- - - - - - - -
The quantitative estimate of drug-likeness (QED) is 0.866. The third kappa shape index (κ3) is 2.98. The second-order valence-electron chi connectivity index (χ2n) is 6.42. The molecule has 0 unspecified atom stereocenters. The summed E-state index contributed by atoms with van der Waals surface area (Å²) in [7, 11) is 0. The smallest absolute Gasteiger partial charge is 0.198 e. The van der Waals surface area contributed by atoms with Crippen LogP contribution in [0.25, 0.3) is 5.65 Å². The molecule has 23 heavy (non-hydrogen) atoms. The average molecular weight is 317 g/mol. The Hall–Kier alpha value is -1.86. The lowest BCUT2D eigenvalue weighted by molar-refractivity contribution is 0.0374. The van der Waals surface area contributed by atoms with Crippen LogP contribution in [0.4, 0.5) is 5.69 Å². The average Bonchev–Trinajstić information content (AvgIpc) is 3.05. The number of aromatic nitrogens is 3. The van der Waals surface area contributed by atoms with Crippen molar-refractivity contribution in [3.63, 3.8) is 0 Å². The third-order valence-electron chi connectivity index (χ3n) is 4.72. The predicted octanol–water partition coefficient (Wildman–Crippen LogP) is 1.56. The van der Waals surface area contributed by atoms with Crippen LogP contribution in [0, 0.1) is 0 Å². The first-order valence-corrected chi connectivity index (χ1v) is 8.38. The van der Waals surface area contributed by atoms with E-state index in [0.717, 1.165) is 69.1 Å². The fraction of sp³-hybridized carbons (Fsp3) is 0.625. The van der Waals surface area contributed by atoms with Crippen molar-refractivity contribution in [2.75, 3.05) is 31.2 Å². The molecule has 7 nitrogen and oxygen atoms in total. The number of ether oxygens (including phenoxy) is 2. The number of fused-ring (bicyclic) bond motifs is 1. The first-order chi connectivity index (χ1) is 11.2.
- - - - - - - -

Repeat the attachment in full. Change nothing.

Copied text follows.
The quantitative estimate of drug-likeness (QED) is 0.866. The third kappa shape index (κ3) is 2.98. The second-order valence-electron chi connectivity index (χ2n) is 6.42. The molecule has 0 unspecified atom stereocenters. The summed E-state index contributed by atoms with van der Waals surface area (Å²) in [7, 11) is 0. The smallest absolute Gasteiger partial charge is 0.198 e. The van der Waals surface area contributed by atoms with Crippen LogP contribution in [0.25, 0.3) is 5.65 Å². The molecule has 23 heavy (non-hydrogen) atoms. The average molecular weight is 317 g/mol. The Hall–Kier alpha value is -1.86. The lowest BCUT2D eigenvalue weighted by molar-refractivity contribution is 0.0374. The van der Waals surface area contributed by atoms with Crippen LogP contribution in [0.4, 0.5) is 5.69 Å². The average Bonchev–Trinajstić information content (AvgIpc) is 3.05. The number of aromatic nitrogens is 3. The van der Waals surface area contributed by atoms with Crippen molar-refractivity contribution in [3.63, 3.8) is 0 Å². The third-order valence-electron chi connectivity index (χ3n) is 4.72. The predicted octanol–water partition coefficient (Wildman–Crippen LogP) is 1.56. The van der Waals surface area contributed by atoms with Crippen LogP contribution in [0, 0.1) is 0 Å². The first-order valence-corrected chi connectivity index (χ1v) is 8.38. The van der Waals surface area contributed by atoms with E-state index in [0.717, 1.165) is 69.1 Å². The fraction of sp³-hybridized carbons (Fsp3) is 0.625. The van der Waals surface area contributed by atoms with Crippen molar-refractivity contribution in [2.75, 3.05) is 31.2 Å². The molecule has 7 nitrogen and oxygen atoms in total. The number of ether oxygens (including phenoxy) is 2. The number of fused-ring (bicyclic) bond motifs is 1. The first-order chi connectivity index (χ1) is 11.2.